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Niche differentiation in the rhizosphere and endosphere fungal microbiome of wild Paris polyphylla Sm.

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Niche differentiation in the rhizosphere and endosphere fungal microbiome of wild <i>paris polyphylla</i> sm. - Wang Y et al. - https://t.co/VvNMpNNFz8 #microbiome
Ecology

Introduction

Interactions between microorganisms and plants have become a popular research topic in microbiology and botany, with studies conducted on tree (Beckers et al., 2017; Cregger et al., 2018), crop and floriculture microbiomes. Plants and microorganisms have close mutualistic or competitive relationships. In most cases, microorganisms play key roles in the survival and performance of plants (Hackstein, 2010; Hacquard et al., 2015). In addition, microorganisms are also important for the regulation of plant immune systems (Jones & Dangl, 2006; Kau et al., 2011; Lebeis et al., 2015; Lee & Mazmanian, 2010) and influence plant metabolism (Khan et al., 2011a, 2011b). Microorganisms can influence medicinal plants in different ways, such as by affecting the absorption of nutrient elements, improving tolerance to stress, increasing the accumulation of plant active components, and causing changes in tissue texture. The presence of microorganisms in plants is also affected by the host plant genotype (Cregger et al., 2018). To some extent, microorganisms are specific to their hosts. Even within the same genus, endosphere microbiome communities may vary significantly.

The symbiosis between fungi and medicinal plants involves a series of complex processes, such as cell morphological changes, signal recognition, signal transduction, nutrient exchange and gene expression (Huang, Long & Lam, 2018). Endophytic fungi produce the same secondary metabolites as host plants (Guo, 2016; Lu et al., 2018; Huang et al., 2007; Xue, 2013). Some endophytic fungi can directly or indirectly affect the secondary metabolism of medicinal plants (Yadav, Aggarwal & Singh, 2013; Bao et al., 2017). In addition, the associated bacterial communities may play important roles in the regulation of the plant immune system (Kau et al., 2011; Lebeis et al., 2015). Therefore, endosphere microbiome communities are often called the second or extended genome of the host (Beckers et al., 2017). Recently, the effects of endosphere fungi on the growth, development, environmental stress resistance and secondary metabolite synthesis of medicinal plants have attracted increased concern.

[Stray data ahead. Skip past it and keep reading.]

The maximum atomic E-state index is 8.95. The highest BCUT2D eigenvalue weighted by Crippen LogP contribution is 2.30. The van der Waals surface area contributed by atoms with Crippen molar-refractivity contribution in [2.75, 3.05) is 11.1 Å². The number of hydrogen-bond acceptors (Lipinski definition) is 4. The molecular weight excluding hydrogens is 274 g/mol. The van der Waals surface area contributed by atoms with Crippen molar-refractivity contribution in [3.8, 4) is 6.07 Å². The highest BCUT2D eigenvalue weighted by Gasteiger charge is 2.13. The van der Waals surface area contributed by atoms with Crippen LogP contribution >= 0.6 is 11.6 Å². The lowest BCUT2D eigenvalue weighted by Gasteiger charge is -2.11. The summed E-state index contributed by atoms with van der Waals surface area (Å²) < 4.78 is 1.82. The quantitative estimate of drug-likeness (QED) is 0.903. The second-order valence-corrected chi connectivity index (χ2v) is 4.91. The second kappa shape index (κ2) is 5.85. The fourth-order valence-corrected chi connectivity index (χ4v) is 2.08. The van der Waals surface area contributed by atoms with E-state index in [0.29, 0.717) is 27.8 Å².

Plant–Microbe interactions has received substantial attention in recent years as a subject of scientific and commercial interest (Turner, James & Poole, 2013). Studies have shown that the content of secondary metabolites from the same medicinal plant species can be different depending on their location of cultivation, which could in part be related to different composition in their associated microbes when grown at different sites (Huang, Long & Lam, 2018; Köberl et al., 2013). For some microbes, their metabolites could also be involved in modulating the production of bioactive phytometabolites, such as paclitaxel produced by Taxomyces andreanae (Köberl et al., 2013).

Paris polyphylla Sm. is a famous medicinal plant belonging to Paris in the Liliaceae family. This plant is found in the tropical and temperate regions of Eurasia and is mainly distributed in Southwest China around altitudes of 900–2,000 m. The rhizome is the medicinal part of the plant. Plant components reach the required effectiveness after 5 years. The chemical components of this plant have hemostatic and anti-inflammatory properties as well as good therapeutic effects in treating snake bites. In China, P. polyphylla Sm. is used as a raw material for many medicines. There are many studies on the chemical composition and application depth of this plant, but the endosphere microbiome is less understood. However, wild P. polyphylla Sm. is very rare. This study focuses on the endosphere microbiome of wild P. polyphylla Sm. The fungal communities of all samples were analyzed by internal transcribed spacer (ITS) one amplification sequencing. We assessed the fungal microbiomes in rhizosphere soil, rhizomes, and leaves of P. polyphylla Sm. at different altitudes; DNA samples were amplified by PCR and analyzed by sequencing. The niche differentiation of the related fungal microbiome was also investigated. These studies will help us understand the correlation between the endosphere microbiome and plants and help guide the artificial cultivation of plants.

Materials and Methods

Field trials and sampling